A senior Labour frontbencher today condemned the idea of UK forces killing British jihadis fighting for ISIS.
Key Corbyn ally Shami Chakrabarti branded Defence Secretary Gavin Williamson ‘appalling’ after he said airstrikes against potential threats were ‘legitimate’.
Mr Williamson has defied critics to stand by his comments last week, when he insisted: ‘A dead terrorist can’t cause any harm to Britain.’
Interviewed on Sky News’ Sunday with Paterson today Baroness Chakrabarti said forces were entitled to attack ‘whoever is opposing you on the battlefield’.
But the shadow attorney general said Mr Williamson seemed to be suggesting a ‘kill list’ of potential targets.
‘If he is suggesting targeted assassinations of criminals who should instead be brought to justice, that is appalling,’ she said.
Key Corbyn ally Shami Chakrabarti (pictured in the Lords) branded Defence Secretary Gavin Williamson ‘appalling’ after he said airstrikes against potential threats were ‘legitimate
Defence Secretary Gavin Williamson has defied critics to stand by his comments last week, when he insisted: ‘A dead terrorist can’t cause any harm to Britain.’
‘We do not want to hear a Defence Secretary abrogate the rule of law because the rule of law is what brave men and women who join our armed forces and put their lives at risk, that’s what they do it for, for the rule of law at home and abroad.’
Mr Williamson, who was promoted to the key role by Theresa May last month, faced outrage from Labour and the legal establishment for saying Britons who fought for Islamic State in Syria for saying everything possible should be done to ‘eliminate the threat’ from jihadis in Syria and Iraq.
But he has refused to back away from his remarks and said he believed he had the backing of the public.
‘The British people want to make sure that our streets are safe,’ Mr Williamson told the Daily Mail.
‘The British people are incredibly proud of our Armed Forces, the work they do – making sure that the people who are a threat to this country are not able to continue to threaten this country.
‘That’s what the British people want to know that their Government is doing. That is what we will continue to do.’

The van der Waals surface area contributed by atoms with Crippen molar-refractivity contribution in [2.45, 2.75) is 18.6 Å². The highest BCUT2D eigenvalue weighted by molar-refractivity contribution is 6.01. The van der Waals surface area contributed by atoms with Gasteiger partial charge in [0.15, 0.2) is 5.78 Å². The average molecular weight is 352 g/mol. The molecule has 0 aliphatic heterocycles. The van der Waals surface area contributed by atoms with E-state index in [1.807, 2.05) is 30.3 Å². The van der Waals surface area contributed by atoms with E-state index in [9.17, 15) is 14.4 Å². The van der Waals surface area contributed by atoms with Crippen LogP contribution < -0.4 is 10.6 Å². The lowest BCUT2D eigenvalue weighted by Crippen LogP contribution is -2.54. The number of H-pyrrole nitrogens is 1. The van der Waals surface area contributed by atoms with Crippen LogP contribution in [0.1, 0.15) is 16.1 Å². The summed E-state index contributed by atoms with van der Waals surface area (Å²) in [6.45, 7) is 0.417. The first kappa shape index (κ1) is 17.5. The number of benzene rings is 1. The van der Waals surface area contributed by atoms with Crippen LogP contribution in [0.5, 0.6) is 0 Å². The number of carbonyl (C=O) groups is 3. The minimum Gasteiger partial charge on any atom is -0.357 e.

Former military chiefs have also supported Mr Williamson. Colonel Richard Kemp, who commanded UK forces in Afghanistan, said: ‘We are fighting a war against these people. You don’t fight a war by constantly taking prisoners, you fight a war by killing your enemy.’
He added: ‘If you are dealing with terrorists who return from Syria and Iraq and try to prosecute them, it is very hard to get sufficient evidence to do so.
‘That’s a real danger, because it ends up with these returnees back on the street.’
The scale of the threat was graphically illustrated by new figures last week showing that terror arrests had soared to a record high. A total of 400 suspected extremists were held in counter-terror swoops in the year to September.
Mr Corbyn was ridiculed two years ago when he complained about an airstrike that killed ‘Jihadi John’ – Mohammed Emwazi (pictured) – in Syria
Despite the whole area being a war zone with no effective government, the Labour leader (pictured) suggested the killer, who had beheaded a series of hostages on camera, should have been arrested
At the same time, experts said MI5 had the resources to fully monitor only one in every 50 of the 3,000 jihadis who spy chiefs consider worthy of active investigation.
Mr Corbyn was ridiculed two years ago when he complained about an airstrike that killed ‘Jihadi John’ – Mohammed Emwazi – in Syria.
Despite the whole area being a war zone with no effective government, the Labour leader suggested the killer, who had beheaded a series of hostages on camera, should have been arrested.
‘It would have been far better for us all if he had been held to account in a court of law,’ he said.
‘These events only underline the necessity of accelerating international efforts, under the auspices of the UN, to bring an end to the Syrian conflict as part of a comprehensive regional settlement.’